China’s 20th Party Congress
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China’s 20th party congress is expected to approve constitutional amendments to elevate President Xi Jinping’s status to China’s “core” leader. Photo: Reuters

China’s Xi Jinping to further consolidate power with changes to Communist Party constitution

  • Coming national party congress expected to approve constitutional amendments to elevate President Xi’s status to China’s “core” leader
  • Party’s constitution to further embrace Xi’s ruling philosophy, map out policy directions

During China’s 20th Communist Party congress, the party’s constitution will be amended once again, a process that is expected to further elevate the status of President Xi Jinping, who is set to secure a third term as the party’s leader.

The constitution, the highest level binding document for China’s ruling party, has been amended at every congress since the party’s founding in 1921 to reflect changes in direction of leadership.
It is understood the process to update the document began months ago and will be officially endorsed at the congress, which begins on Sunday.
These amendments are considered crucial since the document spells out some of the most important guidelines followed by the party. It also enshrines the political theories of all the party’s top leaders – from Mao Zedong to Xi Jinping.

In 1982, for example, a revision in the constitution explicitly declared that the party forbade any type of cult of personality.

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It also defines, in somewhat vague terms, the power of various party bodies up to the general secretary, who, according to the constitution, is responsible for convening the meetings of the Politburo and the seven-member Politburo Standing Committee.

For the past 20 years, the revisions have been led by at least one member of the Politburo Standing Committee.

The most recent amendments in 2017 were led by Liu Yunshan, the party’s ideology chief, and the party’s anti-corruption chief Wang Qishan. Both men were members of the standing committee at the time.

Wang Huning, the current ideology tsar, briefed the party’s Central Committee earlier this week on the latest changes. Zhao Leji, the party’s current anti-corruption boss, is expected to co-lead the amendment process.

The 2017 amendments were kicked off by Xi during a Politburo Standing Committee meeting in May of that year, but the decision was not publicly confirmed until September, one month before the 19th national congress.

“General Secretary Xi Jinping has attached great importance and taken a personal interest in and oversaw the revision of the party constitution from the beginning to the end,” a report on the 2017 changes to the charter stated, according to Xinhua news agency.

In late August that year, two months before the congress, Xi chaired six meetings at Zhongnanhai, the top leadership compound, with senior officials to hear their comments on the revisions, according to Xinhua. It is not known how many officials were summoned, nor what suggestions had been made during those meetings.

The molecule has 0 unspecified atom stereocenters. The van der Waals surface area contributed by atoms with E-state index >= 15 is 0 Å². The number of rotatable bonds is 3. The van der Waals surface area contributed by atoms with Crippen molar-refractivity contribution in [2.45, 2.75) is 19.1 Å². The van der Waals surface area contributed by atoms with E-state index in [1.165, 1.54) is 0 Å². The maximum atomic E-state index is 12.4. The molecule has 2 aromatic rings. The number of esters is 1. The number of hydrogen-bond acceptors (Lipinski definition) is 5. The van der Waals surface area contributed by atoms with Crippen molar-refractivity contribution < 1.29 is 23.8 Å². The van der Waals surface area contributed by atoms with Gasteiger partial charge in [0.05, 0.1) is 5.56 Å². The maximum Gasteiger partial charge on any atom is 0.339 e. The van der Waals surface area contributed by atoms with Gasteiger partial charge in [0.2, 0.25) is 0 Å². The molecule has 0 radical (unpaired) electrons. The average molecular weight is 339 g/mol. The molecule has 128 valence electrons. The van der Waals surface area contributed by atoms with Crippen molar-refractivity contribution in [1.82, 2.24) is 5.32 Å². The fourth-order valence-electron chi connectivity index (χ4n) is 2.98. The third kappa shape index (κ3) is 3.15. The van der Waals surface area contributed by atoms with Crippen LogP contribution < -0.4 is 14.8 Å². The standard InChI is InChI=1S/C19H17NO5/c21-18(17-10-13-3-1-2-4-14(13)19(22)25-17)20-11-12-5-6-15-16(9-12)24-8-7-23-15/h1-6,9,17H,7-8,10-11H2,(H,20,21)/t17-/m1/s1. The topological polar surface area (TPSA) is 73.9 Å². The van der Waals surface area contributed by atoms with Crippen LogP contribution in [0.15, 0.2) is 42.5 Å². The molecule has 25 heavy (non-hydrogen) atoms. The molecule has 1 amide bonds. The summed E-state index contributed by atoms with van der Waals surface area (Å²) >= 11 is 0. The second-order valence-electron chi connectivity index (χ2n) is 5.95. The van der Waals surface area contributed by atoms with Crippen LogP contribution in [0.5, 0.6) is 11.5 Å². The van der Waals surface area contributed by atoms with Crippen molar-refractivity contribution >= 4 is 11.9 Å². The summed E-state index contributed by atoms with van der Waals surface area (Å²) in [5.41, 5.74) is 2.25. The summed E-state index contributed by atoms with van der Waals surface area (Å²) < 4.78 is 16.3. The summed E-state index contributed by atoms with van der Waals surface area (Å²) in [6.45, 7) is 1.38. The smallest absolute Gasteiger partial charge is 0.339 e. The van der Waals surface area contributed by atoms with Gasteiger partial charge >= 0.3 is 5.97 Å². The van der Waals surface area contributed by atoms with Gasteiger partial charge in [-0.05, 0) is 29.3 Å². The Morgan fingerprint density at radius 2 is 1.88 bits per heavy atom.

The revisions were put to a vote of more than 2,000 delegates on the last day of the congress.

Those constitutional amendments were seen as a major step by Xi to consolidate power. The charter now listed “Xi Jinping Thought on Socialism with Chinese Characteristics for a New Era” as one of the party’s guiding principles.


Beijing gears up for 20th National Congress of the Chinese Communist Party

Beijing gears up for 20th National Congress of the Chinese Communist Party

The amendments also enshrined “Xi Jinping Thought on Strengthening the Military” in the constitution. It marked the first time it had included such specific terminology about the armed forces and a specific leader.

It also added Xi’s signature policy the Belt and Road Initiative.

Alfred Wu, associate professor at National University of Singapore’s Lee Kuan Yew School of Public Policy, said it is expected that the latest version will include “ the two establishments”.

“The two establishments” refers to establishing Xi’s status as China’s “core” leader and enshrining his political doctrine in the party’s constitution.

The slogan first appeared in a resolution on history, which was approved by hundreds of top party officials last year and cemented Xi’s leadership position in the party, putting him on par with Mao Zedong and Deng Xiaoping.

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“The core issue is his desire to avoid term limits on his leadership role, and remain in power. He will accomplish what none of his predecessors could do,” Wu said.

“Xi is concerned about his own historical standing inside the party. This makes sense in light of the 2017 revisions and the revision of the country’s constitution.”